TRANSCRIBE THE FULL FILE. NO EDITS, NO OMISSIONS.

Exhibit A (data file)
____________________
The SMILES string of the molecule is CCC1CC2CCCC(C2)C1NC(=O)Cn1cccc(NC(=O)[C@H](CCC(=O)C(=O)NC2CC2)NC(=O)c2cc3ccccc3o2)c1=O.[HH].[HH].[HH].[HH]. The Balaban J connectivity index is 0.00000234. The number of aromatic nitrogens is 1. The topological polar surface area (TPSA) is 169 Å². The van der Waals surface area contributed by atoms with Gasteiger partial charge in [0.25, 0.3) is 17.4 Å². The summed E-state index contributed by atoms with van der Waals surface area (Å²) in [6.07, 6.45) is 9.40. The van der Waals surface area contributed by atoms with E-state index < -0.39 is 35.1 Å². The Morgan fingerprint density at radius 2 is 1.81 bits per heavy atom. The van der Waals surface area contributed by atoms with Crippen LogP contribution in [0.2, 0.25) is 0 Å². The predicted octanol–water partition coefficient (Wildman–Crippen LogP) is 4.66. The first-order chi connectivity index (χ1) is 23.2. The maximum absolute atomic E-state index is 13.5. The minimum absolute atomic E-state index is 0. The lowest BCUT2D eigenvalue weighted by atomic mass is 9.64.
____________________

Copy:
The SMILES string of the molecule is CCC1CC2CCCC(C2)C1NC(=O)Cn1cccc(NC(=O)[C@H](CCC(=O)C(=O)NC2CC2)NC(=O)c2cc3ccccc3o2)c1=O.[HH].[HH].[HH].[HH]. The Balaban J connectivity index is 0.00000234. The number of aromatic nitrogens is 1. The topological polar surface area (TPSA) is 169 Å². The van der Waals surface area contributed by atoms with Gasteiger partial charge in [0.25, 0.3) is 17.4 Å². The summed E-state index contributed by atoms with van der Waals surface area (Å²) in [6.07, 6.45) is 9.40. The van der Waals surface area contributed by atoms with E-state index < -0.39 is 35.1 Å². The Morgan fingerprint density at radius 2 is 1.81 bits per heavy atom. The van der Waals surface area contributed by atoms with Crippen LogP contribution in [0.2, 0.25) is 0 Å². The predicted octanol–water partition coefficient (Wildman–Crippen LogP) is 4.66. The first-order chi connectivity index (χ1) is 23.2. The maximum absolute atomic E-state index is 13.5. The minimum absolute atomic E-state index is 0. The lowest BCUT2D eigenvalue weighted by atomic mass is 9.64.